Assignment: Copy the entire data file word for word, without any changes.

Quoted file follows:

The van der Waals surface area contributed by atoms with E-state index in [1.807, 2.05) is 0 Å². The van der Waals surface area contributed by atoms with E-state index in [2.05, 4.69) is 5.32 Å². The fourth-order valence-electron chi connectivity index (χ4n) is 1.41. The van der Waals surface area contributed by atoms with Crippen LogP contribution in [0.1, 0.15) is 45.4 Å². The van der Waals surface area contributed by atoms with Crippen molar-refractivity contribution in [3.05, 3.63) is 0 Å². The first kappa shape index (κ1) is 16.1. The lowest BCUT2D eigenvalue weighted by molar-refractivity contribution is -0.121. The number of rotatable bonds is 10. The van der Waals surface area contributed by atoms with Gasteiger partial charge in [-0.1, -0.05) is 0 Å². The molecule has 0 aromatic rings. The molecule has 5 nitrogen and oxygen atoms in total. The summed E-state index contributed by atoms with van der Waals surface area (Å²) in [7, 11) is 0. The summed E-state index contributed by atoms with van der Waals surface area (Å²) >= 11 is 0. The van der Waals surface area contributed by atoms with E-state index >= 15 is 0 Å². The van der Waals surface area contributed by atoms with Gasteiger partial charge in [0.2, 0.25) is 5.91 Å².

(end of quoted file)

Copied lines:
The van der Waals surface area contributed by atoms with E-state index in [1.807, 2.05) is 0 Å². The van der Waals surface area contributed by atoms with E-state index in [2.05, 4.69) is 5.32 Å². The fourth-order valence-electron chi connectivity index (χ4n) is 1.41. The van der Waals surface area contributed by atoms with Crippen LogP contribution in [0.1, 0.15) is 45.4 Å². The van der Waals surface area contributed by atoms with Crippen molar-refractivity contribution in [3.05, 3.63) is 0 Å². The first kappa shape index (κ1) is 16.1. The lowest BCUT2D eigenvalue weighted by molar-refractivity contribution is -0.121. The number of rotatable bonds is 10. The van der Waals surface area contributed by atoms with Gasteiger partial charge in [-0.1, -0.05) is 0 Å². The molecule has 0 aromatic rings. The molecule has 5 nitrogen and oxygen atoms in total. The summed E-state index contributed by atoms with van der Waals surface area (Å²) in [7, 11) is 0. The summed E-state index contributed by atoms with van der Waals surface area (Å²) >= 11 is 0. The van der Waals surface area contributed by atoms with E-state index >= 15 is 0 Å². The van der Waals surface area contributed by atoms with Gasteiger partial charge in [0.2, 0.25) is 5.91 Å².